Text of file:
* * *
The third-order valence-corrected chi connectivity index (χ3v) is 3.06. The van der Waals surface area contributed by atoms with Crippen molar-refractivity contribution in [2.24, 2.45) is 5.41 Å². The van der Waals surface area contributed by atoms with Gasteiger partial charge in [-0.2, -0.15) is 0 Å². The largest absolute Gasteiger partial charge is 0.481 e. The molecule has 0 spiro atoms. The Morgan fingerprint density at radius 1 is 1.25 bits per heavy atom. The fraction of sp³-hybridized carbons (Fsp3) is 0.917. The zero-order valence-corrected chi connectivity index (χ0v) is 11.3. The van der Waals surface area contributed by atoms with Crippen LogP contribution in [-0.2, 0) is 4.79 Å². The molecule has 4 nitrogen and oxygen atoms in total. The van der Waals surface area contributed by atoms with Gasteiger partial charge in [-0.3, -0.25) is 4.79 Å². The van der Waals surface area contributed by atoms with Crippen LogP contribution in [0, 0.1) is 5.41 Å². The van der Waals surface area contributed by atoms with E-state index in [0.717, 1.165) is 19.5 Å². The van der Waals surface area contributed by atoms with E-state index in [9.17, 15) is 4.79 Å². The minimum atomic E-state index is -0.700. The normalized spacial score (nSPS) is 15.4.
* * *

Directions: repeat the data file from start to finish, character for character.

The third-order valence-corrected chi connectivity index (χ3v) is 3.06. The van der Waals surface area contributed by atoms with Crippen molar-refractivity contribution in [2.24, 2.45) is 5.41 Å². The van der Waals surface area contributed by atoms with Gasteiger partial charge in [-0.2, -0.15) is 0 Å². The largest absolute Gasteiger partial charge is 0.481 e. The molecule has 0 spiro atoms. The Morgan fingerprint density at radius 1 is 1.25 bits per heavy atom. The fraction of sp³-hybridized carbons (Fsp3) is 0.917. The zero-order valence-corrected chi connectivity index (χ0v) is 11.3. The van der Waals surface area contributed by atoms with Crippen LogP contribution in [-0.2, 0) is 4.79 Å². The molecule has 4 nitrogen and oxygen atoms in total. The van der Waals surface area contributed by atoms with Gasteiger partial charge in [-0.3, -0.25) is 4.79 Å². The van der Waals surface area contributed by atoms with Crippen LogP contribution in [0, 0.1) is 5.41 Å². The van der Waals surface area contributed by atoms with E-state index in [0.717, 1.165) is 19.5 Å². The van der Waals surface area contributed by atoms with E-state index in [9.17, 15) is 4.79 Å². The minimum atomic E-state index is -0.700. The normalized spacial score (nSPS) is 15.4.